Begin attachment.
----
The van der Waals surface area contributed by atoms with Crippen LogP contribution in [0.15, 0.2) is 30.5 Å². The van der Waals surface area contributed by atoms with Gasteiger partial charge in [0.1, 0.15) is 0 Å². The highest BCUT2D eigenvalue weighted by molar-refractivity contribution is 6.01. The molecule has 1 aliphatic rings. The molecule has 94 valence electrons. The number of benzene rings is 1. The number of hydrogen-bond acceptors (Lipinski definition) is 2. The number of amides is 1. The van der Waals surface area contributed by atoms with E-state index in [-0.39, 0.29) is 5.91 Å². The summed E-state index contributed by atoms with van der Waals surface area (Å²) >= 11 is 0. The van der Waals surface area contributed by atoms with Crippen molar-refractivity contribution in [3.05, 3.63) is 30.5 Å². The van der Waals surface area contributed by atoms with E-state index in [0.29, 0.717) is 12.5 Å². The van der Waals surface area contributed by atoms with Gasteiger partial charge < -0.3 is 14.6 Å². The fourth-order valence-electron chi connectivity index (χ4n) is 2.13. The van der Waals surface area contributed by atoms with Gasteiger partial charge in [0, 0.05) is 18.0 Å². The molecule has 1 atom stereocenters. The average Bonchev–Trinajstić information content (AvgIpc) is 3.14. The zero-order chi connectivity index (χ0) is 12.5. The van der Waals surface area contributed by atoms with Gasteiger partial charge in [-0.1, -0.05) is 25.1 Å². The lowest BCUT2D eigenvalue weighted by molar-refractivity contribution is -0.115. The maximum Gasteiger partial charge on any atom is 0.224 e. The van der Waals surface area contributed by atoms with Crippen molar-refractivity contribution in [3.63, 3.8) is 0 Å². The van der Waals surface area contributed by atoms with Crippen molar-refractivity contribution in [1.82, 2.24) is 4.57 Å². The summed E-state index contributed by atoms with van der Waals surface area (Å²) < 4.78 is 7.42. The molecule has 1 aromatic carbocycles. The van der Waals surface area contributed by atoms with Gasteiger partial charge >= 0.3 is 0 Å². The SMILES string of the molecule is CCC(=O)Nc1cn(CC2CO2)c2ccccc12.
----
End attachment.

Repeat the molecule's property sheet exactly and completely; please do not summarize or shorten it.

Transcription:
The van der Waals surface area contributed by atoms with Crippen LogP contribution in [0.15, 0.2) is 30.5 Å². The van der Waals surface area contributed by atoms with Gasteiger partial charge in [0.1, 0.15) is 0 Å². The highest BCUT2D eigenvalue weighted by molar-refractivity contribution is 6.01. The molecule has 1 aliphatic rings. The molecule has 94 valence electrons. The number of benzene rings is 1. The number of hydrogen-bond acceptors (Lipinski definition) is 2. The number of amides is 1. The van der Waals surface area contributed by atoms with E-state index in [-0.39, 0.29) is 5.91 Å². The summed E-state index contributed by atoms with van der Waals surface area (Å²) >= 11 is 0. The van der Waals surface area contributed by atoms with Crippen molar-refractivity contribution in [3.05, 3.63) is 30.5 Å². The van der Waals surface area contributed by atoms with E-state index in [0.29, 0.717) is 12.5 Å². The van der Waals surface area contributed by atoms with Gasteiger partial charge < -0.3 is 14.6 Å². The fourth-order valence-electron chi connectivity index (χ4n) is 2.13. The van der Waals surface area contributed by atoms with Gasteiger partial charge in [0, 0.05) is 18.0 Å². The molecule has 1 atom stereocenters. The average Bonchev–Trinajstić information content (AvgIpc) is 3.14. The zero-order chi connectivity index (χ0) is 12.5. The van der Waals surface area contributed by atoms with Gasteiger partial charge in [-0.1, -0.05) is 25.1 Å². The lowest BCUT2D eigenvalue weighted by molar-refractivity contribution is -0.115. The maximum Gasteiger partial charge on any atom is 0.224 e. The van der Waals surface area contributed by atoms with Crippen molar-refractivity contribution in [3.63, 3.8) is 0 Å². The van der Waals surface area contributed by atoms with Crippen molar-refractivity contribution in [1.82, 2.24) is 4.57 Å². The summed E-state index contributed by atoms with van der Waals surface area (Å²) < 4.78 is 7.42. The molecule has 1 aromatic carbocycles. The van der Waals surface area contributed by atoms with Gasteiger partial charge >= 0.3 is 0 Å². The SMILES string of the molecule is CCC(=O)Nc1cn(CC2CO2)c2ccccc12.